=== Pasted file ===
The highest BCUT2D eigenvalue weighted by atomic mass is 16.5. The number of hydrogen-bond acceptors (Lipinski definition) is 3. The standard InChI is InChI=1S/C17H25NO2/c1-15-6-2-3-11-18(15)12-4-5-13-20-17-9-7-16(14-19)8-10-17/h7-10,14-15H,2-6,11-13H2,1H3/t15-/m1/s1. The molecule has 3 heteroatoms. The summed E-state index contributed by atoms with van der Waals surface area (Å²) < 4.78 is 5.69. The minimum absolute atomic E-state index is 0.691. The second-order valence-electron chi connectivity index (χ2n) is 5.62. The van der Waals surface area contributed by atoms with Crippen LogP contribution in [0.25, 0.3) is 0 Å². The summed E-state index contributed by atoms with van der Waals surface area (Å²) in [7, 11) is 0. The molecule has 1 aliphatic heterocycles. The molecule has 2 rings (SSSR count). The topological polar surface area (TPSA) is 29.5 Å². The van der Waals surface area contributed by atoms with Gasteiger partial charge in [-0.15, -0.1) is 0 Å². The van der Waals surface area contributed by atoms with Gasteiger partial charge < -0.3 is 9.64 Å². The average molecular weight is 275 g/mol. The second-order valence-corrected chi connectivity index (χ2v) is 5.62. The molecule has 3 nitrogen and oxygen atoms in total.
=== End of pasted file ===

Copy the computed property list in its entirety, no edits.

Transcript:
The highest BCUT2D eigenvalue weighted by atomic mass is 16.5. The number of hydrogen-bond acceptors (Lipinski definition) is 3. The standard InChI is InChI=1S/C17H25NO2/c1-15-6-2-3-11-18(15)12-4-5-13-20-17-9-7-16(14-19)8-10-17/h7-10,14-15H,2-6,11-13H2,1H3/t15-/m1/s1. The molecule has 3 heteroatoms. The summed E-state index contributed by atoms with van der Waals surface area (Å²) < 4.78 is 5.69. The minimum absolute atomic E-state index is 0.691. The second-order valence-electron chi connectivity index (χ2n) is 5.62. The van der Waals surface area contributed by atoms with Crippen LogP contribution in [0.25, 0.3) is 0 Å². The summed E-state index contributed by atoms with van der Waals surface area (Å²) in [7, 11) is 0. The molecule has 1 aliphatic heterocycles. The molecule has 2 rings (SSSR count). The topological polar surface area (TPSA) is 29.5 Å². The van der Waals surface area contributed by atoms with Gasteiger partial charge in [-0.15, -0.1) is 0 Å². The van der Waals surface area contributed by atoms with Gasteiger partial charge < -0.3 is 9.64 Å². The average molecular weight is 275 g/mol. The second-order valence-corrected chi connectivity index (χ2v) is 5.62. The molecule has 3 nitrogen and oxygen atoms in total.